The maximum amount retirees can withdraw from their savings in a private sector pension plan each year will be increased as of early 2017, Employment Minister Tara Rivers announced this week.
Private sector retirees participating in a National Pensions Law-mandated retirement savings plan can currently withdraw a maximum of $12,000 per year, regardless of how much they have saved or their current age.
Under the new government policy, due to take effect Jan. 9, the minimum and maximum withdrawal amounts a pensioner can take each year will vary, based on age and savings.
For Retirement Savings Arrangements accounts that have smaller balances, $12,480 annually will be the maximum withdrawal, according to the ministry. This is to ensure “plan members have a basic pension amount that lasts for their entire retirement and that they do not use all of their pension funds before their anticipated death.”
Individuals who have more money in their retirement savings accounts can withdraw more. Also, the withdrawal amount can be adjusted for inflation in future years under the new scheme.
The schedule that will govern how much pensioners of a certain age and retirement savings can withdraw each year was provided to the Cayman Compass by ministry officials.
The table sets the rates at which retirees can withdraw from their pension accounts, starting at age 50 [if they have taken early retirement] and going up to age 102. For example, a person who retires at age 60 and has a suitable amount in their retirement savings account can withdraw a minimum of 1.97 percent from their account that year and a maximum of 4.73 percent, based on how much they have in the account.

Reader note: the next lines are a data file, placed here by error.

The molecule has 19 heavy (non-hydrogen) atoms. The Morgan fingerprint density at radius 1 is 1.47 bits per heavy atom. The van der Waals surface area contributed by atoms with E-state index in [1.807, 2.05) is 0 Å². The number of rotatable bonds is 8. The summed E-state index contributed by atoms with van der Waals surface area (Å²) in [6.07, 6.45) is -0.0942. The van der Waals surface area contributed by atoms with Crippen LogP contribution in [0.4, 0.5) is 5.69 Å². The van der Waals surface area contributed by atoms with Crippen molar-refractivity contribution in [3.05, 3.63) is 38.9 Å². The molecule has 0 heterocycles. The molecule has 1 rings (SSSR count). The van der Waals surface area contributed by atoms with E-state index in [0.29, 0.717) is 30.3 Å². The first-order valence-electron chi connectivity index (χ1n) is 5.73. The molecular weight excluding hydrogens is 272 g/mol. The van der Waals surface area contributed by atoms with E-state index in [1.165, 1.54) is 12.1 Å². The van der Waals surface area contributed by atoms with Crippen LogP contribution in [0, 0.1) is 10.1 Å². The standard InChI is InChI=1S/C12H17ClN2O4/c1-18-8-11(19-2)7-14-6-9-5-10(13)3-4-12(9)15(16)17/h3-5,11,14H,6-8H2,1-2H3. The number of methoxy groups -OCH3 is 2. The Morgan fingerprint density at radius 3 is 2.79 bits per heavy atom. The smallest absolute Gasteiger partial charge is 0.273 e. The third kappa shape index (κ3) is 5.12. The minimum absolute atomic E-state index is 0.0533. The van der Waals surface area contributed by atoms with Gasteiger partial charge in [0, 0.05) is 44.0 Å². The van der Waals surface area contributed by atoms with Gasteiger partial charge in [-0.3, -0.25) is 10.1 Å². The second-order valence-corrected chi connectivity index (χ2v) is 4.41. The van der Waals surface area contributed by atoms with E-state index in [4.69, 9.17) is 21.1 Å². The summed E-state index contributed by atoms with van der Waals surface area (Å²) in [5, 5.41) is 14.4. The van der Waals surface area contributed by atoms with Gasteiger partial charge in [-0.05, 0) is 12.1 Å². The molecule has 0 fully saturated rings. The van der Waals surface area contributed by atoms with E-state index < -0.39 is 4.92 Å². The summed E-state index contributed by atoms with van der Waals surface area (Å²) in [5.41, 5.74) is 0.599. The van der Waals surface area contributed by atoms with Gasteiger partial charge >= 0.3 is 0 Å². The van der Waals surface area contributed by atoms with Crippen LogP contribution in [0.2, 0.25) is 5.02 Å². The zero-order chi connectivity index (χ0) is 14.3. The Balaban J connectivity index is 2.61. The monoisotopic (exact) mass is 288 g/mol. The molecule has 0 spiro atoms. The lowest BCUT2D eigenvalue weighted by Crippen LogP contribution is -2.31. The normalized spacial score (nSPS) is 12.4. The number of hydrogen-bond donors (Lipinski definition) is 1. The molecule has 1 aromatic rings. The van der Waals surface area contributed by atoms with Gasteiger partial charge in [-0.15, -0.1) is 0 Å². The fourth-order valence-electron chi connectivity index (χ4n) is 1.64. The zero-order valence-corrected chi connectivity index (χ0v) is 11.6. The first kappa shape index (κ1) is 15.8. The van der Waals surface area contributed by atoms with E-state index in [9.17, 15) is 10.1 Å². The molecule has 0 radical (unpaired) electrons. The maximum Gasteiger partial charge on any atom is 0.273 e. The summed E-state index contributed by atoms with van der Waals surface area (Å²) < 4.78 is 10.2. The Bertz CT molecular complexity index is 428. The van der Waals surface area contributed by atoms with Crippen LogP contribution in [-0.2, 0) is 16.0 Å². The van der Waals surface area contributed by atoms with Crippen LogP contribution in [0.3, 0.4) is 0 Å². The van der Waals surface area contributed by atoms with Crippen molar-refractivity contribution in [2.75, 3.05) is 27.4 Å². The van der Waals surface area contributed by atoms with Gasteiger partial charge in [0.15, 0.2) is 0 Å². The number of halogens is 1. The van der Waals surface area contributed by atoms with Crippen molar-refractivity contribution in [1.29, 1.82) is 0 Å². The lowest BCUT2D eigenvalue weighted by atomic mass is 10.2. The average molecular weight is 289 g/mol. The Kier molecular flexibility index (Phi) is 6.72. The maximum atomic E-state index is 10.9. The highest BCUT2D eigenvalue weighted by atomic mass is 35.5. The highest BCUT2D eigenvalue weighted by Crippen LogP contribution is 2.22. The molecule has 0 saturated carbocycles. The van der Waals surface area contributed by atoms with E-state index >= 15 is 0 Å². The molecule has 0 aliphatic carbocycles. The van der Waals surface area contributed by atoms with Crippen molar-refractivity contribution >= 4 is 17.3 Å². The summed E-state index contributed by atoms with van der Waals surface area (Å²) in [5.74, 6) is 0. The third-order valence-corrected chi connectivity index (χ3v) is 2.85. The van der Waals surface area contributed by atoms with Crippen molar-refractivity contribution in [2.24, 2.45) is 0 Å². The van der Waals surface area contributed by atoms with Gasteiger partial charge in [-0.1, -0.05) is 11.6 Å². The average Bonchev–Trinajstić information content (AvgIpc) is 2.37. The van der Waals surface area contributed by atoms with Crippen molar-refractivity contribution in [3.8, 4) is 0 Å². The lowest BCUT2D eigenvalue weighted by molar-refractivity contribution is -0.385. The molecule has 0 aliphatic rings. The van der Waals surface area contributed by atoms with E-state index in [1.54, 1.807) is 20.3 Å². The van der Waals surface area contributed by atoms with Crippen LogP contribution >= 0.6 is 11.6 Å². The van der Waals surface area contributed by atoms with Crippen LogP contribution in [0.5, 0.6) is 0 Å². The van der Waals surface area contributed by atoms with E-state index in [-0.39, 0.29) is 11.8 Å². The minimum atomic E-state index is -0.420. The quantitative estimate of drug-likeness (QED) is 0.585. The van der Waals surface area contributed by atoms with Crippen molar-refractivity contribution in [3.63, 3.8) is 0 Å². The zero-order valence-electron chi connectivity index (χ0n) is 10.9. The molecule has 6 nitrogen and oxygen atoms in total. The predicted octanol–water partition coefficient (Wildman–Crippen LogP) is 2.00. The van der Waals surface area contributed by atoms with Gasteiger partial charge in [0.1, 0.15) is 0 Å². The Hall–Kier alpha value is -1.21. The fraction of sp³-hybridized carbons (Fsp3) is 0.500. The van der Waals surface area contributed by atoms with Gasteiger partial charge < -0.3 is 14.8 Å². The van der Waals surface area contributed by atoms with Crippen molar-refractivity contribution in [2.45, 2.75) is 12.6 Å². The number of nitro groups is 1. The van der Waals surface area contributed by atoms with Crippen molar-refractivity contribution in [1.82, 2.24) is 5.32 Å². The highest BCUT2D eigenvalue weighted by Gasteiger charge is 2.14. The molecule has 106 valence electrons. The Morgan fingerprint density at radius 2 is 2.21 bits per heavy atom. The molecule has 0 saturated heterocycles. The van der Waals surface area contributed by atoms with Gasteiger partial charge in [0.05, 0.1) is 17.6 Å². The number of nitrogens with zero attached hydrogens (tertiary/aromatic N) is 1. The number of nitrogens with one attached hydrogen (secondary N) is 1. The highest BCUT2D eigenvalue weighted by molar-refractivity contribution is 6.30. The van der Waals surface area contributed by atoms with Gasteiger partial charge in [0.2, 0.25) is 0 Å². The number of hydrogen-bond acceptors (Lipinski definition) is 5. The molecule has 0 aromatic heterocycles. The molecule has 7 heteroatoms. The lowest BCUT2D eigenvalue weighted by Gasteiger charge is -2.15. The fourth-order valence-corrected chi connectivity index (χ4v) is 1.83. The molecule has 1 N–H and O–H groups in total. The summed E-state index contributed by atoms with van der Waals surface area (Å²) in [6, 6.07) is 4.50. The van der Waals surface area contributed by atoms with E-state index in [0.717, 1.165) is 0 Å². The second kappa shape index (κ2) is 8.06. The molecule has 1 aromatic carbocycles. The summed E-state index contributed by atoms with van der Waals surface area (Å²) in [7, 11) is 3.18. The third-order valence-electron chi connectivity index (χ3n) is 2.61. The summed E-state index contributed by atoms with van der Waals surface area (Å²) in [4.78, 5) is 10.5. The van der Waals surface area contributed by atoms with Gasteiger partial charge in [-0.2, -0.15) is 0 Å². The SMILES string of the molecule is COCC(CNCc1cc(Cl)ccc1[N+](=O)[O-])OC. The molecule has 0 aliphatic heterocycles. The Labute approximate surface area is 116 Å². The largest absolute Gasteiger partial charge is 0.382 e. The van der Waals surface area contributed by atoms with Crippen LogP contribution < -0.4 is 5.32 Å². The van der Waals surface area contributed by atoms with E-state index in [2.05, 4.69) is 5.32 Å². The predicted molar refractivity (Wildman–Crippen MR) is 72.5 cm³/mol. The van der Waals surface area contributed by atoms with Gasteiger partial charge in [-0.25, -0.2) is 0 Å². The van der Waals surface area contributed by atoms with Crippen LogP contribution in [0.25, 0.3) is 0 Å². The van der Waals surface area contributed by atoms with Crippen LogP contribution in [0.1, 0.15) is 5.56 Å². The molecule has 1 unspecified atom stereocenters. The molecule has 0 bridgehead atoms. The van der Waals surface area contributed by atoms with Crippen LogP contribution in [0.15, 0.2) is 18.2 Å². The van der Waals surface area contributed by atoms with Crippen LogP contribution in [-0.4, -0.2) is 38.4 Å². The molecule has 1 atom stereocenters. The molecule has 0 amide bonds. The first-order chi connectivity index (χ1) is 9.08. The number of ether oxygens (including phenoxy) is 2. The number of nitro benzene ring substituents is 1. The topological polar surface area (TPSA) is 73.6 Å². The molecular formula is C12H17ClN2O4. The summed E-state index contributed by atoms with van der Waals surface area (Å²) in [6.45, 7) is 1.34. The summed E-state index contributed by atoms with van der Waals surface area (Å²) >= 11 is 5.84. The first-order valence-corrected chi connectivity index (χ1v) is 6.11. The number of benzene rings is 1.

For a person age 70, the minimum percentage is 2.18 of the savings account funds remaining and a maximum 5.68 percent of the funds remaining.
The percentages are taken from the total amount of cash the person has left in their savings account. The private sector retirement funds in Cayman all operate on a fixed sum or “defined contribution” account, which means that when the money runs out, no further payments can be received.
“Pensioners who have larger amounts in their account will be able to withdraw an increasing amount on a yearly basis above the proposed $12,480 [minimum] threshold, as well as have the option to withdraw a lump sum amount any time after age 90,” a ministry statement released Monday indicated.
The average life expectancy in Cayman is typically between 80 and 82 years.
“For those persons who have accumulated significant balances in their pensions account, this new schedule will now afford them the opportunity to make greater withdrawals to increase their quality of life as retirees,” Minister Rivers said. “For those who may not have accumulated sufficient funds to withdraw above the stated maximum annual threshold, the schedule now accounts for the need to adjust that figure upward … for inflation.”
Minister Rivers said the changes would allow many retirees to live more independently “in their golden years.”
A decade ago, the Mercer consulting firm warned government in an evaluation of the private sector retirement system that the amounts contributed by pension plan members were not enough to provide suitable income replacement in retirement.
The contribution rate for private sector employees – 5 percent of their salary matched by a 5 percent contribution from their employer – has not increased since then. However, the government recently increased the overall amount of pensionable earnings that are contributable each year from a maximum $60,000 annual salary to an $87,000 annual salary.
During a Legislative Assembly debate this year on changes to the National Pensions Law, North Side MLA Ezzard Miller raised the issue of adequate “income replacement” in retirement, given that maximum withdrawals from a defined contribution retirement fund each year was $12,000. He suggested that $1,000 a month would not serve as “income replacement” for someone earning $6,000 to $8,000 a month before retirement.
“This bill … is really nothing more than fancy window dressing. [It] will not, in any way whatsoever, improve the chances of a poor person … in this country ever earning a pension under the pensions law,” Mr. Miller said.